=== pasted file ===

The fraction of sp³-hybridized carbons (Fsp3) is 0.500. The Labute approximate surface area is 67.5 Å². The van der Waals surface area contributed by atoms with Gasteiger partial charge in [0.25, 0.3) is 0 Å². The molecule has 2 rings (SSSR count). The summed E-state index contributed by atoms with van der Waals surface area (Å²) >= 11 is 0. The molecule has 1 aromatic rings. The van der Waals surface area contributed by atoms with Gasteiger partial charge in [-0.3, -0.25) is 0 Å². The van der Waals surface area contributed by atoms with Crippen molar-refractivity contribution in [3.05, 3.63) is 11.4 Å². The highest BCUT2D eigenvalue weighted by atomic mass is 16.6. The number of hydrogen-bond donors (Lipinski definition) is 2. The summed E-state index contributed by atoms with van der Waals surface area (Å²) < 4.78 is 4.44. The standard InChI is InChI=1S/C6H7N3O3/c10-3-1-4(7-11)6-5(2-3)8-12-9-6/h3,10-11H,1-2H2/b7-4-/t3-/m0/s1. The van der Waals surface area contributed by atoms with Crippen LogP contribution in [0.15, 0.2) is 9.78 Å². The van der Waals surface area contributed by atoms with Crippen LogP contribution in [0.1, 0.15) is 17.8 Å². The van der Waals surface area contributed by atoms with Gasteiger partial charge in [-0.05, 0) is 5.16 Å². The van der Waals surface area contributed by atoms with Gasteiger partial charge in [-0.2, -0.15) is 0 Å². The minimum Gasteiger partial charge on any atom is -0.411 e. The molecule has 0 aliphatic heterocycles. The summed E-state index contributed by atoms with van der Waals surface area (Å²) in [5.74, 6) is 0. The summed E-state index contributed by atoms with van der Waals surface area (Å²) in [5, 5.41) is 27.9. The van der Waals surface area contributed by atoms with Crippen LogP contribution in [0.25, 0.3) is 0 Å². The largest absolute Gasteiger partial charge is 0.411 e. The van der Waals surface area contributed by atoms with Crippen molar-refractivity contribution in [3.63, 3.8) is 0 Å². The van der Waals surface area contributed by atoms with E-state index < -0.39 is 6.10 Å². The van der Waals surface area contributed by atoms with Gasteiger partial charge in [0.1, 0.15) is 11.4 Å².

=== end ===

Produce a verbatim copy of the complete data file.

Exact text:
The fraction of sp³-hybridized carbons (Fsp3) is 0.500. The Labute approximate surface area is 67.5 Å². The van der Waals surface area contributed by atoms with Gasteiger partial charge in [0.25, 0.3) is 0 Å². The molecule has 2 rings (SSSR count). The summed E-state index contributed by atoms with van der Waals surface area (Å²) >= 11 is 0. The molecule has 1 aromatic rings. The van der Waals surface area contributed by atoms with Gasteiger partial charge in [-0.3, -0.25) is 0 Å². The van der Waals surface area contributed by atoms with Crippen molar-refractivity contribution in [3.05, 3.63) is 11.4 Å². The highest BCUT2D eigenvalue weighted by atomic mass is 16.6. The number of hydrogen-bond donors (Lipinski definition) is 2. The summed E-state index contributed by atoms with van der Waals surface area (Å²) < 4.78 is 4.44. The standard InChI is InChI=1S/C6H7N3O3/c10-3-1-4(7-11)6-5(2-3)8-12-9-6/h3,10-11H,1-2H2/b7-4-/t3-/m0/s1. The van der Waals surface area contributed by atoms with Crippen LogP contribution in [0.15, 0.2) is 9.78 Å². The van der Waals surface area contributed by atoms with Crippen LogP contribution in [0.1, 0.15) is 17.8 Å². The van der Waals surface area contributed by atoms with Gasteiger partial charge in [-0.05, 0) is 5.16 Å². The van der Waals surface area contributed by atoms with Gasteiger partial charge in [-0.2, -0.15) is 0 Å². The minimum Gasteiger partial charge on any atom is -0.411 e. The molecule has 0 aliphatic heterocycles. The summed E-state index contributed by atoms with van der Waals surface area (Å²) in [5.74, 6) is 0. The summed E-state index contributed by atoms with van der Waals surface area (Å²) in [5, 5.41) is 27.9. The van der Waals surface area contributed by atoms with Crippen LogP contribution in [0.25, 0.3) is 0 Å². The largest absolute Gasteiger partial charge is 0.411 e. The van der Waals surface area contributed by atoms with Crippen molar-refractivity contribution in [3.63, 3.8) is 0 Å². The van der Waals surface area contributed by atoms with E-state index < -0.39 is 6.10 Å². The van der Waals surface area contributed by atoms with Gasteiger partial charge in [0.1, 0.15) is 11.4 Å².